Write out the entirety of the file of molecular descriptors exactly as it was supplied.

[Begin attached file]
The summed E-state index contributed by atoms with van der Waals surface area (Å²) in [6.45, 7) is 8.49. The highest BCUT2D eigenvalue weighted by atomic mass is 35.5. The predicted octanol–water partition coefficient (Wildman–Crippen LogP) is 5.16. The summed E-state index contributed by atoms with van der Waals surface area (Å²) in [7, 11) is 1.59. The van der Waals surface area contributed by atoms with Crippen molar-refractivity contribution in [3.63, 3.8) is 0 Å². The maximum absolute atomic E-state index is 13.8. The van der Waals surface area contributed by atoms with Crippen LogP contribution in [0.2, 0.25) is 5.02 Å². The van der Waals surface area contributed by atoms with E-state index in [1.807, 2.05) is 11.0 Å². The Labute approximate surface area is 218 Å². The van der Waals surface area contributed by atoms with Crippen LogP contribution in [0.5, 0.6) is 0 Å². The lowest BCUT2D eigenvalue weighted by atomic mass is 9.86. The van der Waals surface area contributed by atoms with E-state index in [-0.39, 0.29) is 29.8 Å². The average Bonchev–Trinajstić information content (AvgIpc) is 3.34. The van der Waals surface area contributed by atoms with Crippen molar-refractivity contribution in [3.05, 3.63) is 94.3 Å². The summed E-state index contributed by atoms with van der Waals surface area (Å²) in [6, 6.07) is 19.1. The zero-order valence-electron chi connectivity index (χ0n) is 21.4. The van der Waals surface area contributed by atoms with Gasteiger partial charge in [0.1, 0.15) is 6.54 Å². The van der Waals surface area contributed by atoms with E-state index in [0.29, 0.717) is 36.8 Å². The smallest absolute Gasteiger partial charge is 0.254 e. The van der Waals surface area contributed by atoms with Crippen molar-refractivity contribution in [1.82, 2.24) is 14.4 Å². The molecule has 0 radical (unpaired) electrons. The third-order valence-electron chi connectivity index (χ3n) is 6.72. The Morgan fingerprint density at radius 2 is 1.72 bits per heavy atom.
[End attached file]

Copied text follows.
The summed E-state index contributed by atoms with van der Waals surface area (Å²) in [6.45, 7) is 8.49. The highest BCUT2D eigenvalue weighted by atomic mass is 35.5. The predicted octanol–water partition coefficient (Wildman–Crippen LogP) is 5.16. The summed E-state index contributed by atoms with van der Waals surface area (Å²) in [7, 11) is 1.59. The van der Waals surface area contributed by atoms with Crippen molar-refractivity contribution in [3.63, 3.8) is 0 Å². The maximum absolute atomic E-state index is 13.8. The van der Waals surface area contributed by atoms with Crippen LogP contribution in [0.2, 0.25) is 5.02 Å². The van der Waals surface area contributed by atoms with E-state index in [1.807, 2.05) is 11.0 Å². The Labute approximate surface area is 218 Å². The van der Waals surface area contributed by atoms with Crippen LogP contribution in [0.5, 0.6) is 0 Å². The lowest BCUT2D eigenvalue weighted by atomic mass is 9.86. The van der Waals surface area contributed by atoms with E-state index in [-0.39, 0.29) is 29.8 Å². The average Bonchev–Trinajstić information content (AvgIpc) is 3.34. The van der Waals surface area contributed by atoms with Crippen molar-refractivity contribution in [3.05, 3.63) is 94.3 Å². The summed E-state index contributed by atoms with van der Waals surface area (Å²) in [6, 6.07) is 19.1. The zero-order valence-electron chi connectivity index (χ0n) is 21.4. The van der Waals surface area contributed by atoms with Gasteiger partial charge in [0.1, 0.15) is 6.54 Å². The van der Waals surface area contributed by atoms with E-state index in [0.29, 0.717) is 36.8 Å². The smallest absolute Gasteiger partial charge is 0.254 e. The van der Waals surface area contributed by atoms with Crippen molar-refractivity contribution in [1.82, 2.24) is 14.4 Å². The molecule has 0 radical (unpaired) electrons. The third-order valence-electron chi connectivity index (χ3n) is 6.72. The Morgan fingerprint density at radius 2 is 1.72 bits per heavy atom.